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Knoll Gardens

Favourite Miscanthus for Garden Use

Miscanthus are a great group of ornamental grasses that can do brilliantly in our gardens giving lots of pleasure and requiring very little work in return. They are many of them and, inevitably, I have some favourites; those that stand out as being especially effective or useful.

Miscanthus are really known for their fabulous displays of flower that will cover the foliage with a mass of sometimes bright, sometimes subtle, colours from high summer onwards. But it is not just the fresh flower that makes them so effective as garden plants but the texture of those flowers that last for so many months after the initial colour has faded. Take a look for example at the picture above of Miscanthus Flamingo. Known so well for its masses of delicately pendulous pink flowers, the incredible texture and subtle colourings once the inital flush of bright colour has passed is scarcely less attractive; and remains so for many months into the winter.

Taken only last week at the recently replanted and rather fabulous Centenary Borders at the Hillier Arboretum (which use a lot of ornamental grasses), the picture immediately above is of Miscanthus Malepartus which, together with the picture below taken in my own garden at Knoll earlier in the summer, demonstrates quite vividly how grasses in general and miscanthus in particular can change their colour and effect as the season progresses. Not only is this beautiful of itself, it is something that us gardeners can use to our advantage to make our borders more exciting by keeping in tune with the seasons.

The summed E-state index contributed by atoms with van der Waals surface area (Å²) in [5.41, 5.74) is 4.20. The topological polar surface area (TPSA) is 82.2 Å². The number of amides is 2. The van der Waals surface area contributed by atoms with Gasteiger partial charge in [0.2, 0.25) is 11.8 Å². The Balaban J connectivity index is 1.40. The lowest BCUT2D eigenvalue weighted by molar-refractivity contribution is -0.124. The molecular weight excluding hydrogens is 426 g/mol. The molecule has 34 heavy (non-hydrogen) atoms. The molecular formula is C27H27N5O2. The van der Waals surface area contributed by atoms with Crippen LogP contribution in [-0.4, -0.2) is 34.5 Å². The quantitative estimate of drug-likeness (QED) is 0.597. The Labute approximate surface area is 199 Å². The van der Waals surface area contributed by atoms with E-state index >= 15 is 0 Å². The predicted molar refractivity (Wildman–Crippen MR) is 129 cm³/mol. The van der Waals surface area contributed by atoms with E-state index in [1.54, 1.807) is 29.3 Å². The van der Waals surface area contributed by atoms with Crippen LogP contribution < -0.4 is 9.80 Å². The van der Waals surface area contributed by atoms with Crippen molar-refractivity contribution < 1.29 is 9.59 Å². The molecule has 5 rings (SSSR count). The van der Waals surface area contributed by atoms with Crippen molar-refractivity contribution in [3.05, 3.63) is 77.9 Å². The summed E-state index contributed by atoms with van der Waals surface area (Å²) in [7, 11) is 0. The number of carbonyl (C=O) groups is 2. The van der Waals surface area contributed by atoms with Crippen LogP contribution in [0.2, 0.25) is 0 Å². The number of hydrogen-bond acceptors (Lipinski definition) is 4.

While Miscanthus Malepartus has a commanding presence it can be a little too large for some situations which is where Miscanthus Ferner Osten comes into its own. Being less tall and more rounded in habit it is almost the perfect choice where a medium sized miscanthus is needed.

The pictures above and below taken in my garden at Knoll show Miscanthus Ferner Osten clearly demonstating the same chameleon like ability to alter with the seasons, though this time producing fiery shades of orange that make a perfect backdrop for the purple pin point like heads of Verbena bonariensis.

Of course Miscanthus Ferner Osten itself may be to large for many situations which is why we are especially delighted with Miscanthus Starlight. Introduced by ourselves only last year, it is about the most compact free flowering form yet available to gardeners and so invaluable for the smaller spaces where a free flowering grass is desired. Unlike most of the larger miscanthus which really need an open sunny position to do well the compact forms such as Starlight which actually tolerate some shade.
Ornamental grasses work so well when set against a relatively solid objects, and are especially sympathetic to natural materials such as wood. Again taken only a few days ago at the Hiller Arboretum the picture below shows Miscanthus Starlight looking perfectly suited alongside a rather lovely free flowing wooden seat.

Simply beautiful, and beautifully simple….

Having extolled the merits of seasonally varying foliage I feel I should mention Miscanthus Morning Light whose name can so aptly describe its effect when used well in the garden to provide lightness and delicacy set against more solid companions. Here Miscanthus Morning Light is used at East Rushton Old Vicarage to telling effect. The lightness comes from the narrow foliage having a delicate fairly white variegation, while its particular character comes from its elegantly upright vase like habit of growth that is almost unique amongst this wonderful group of ornamental grasses.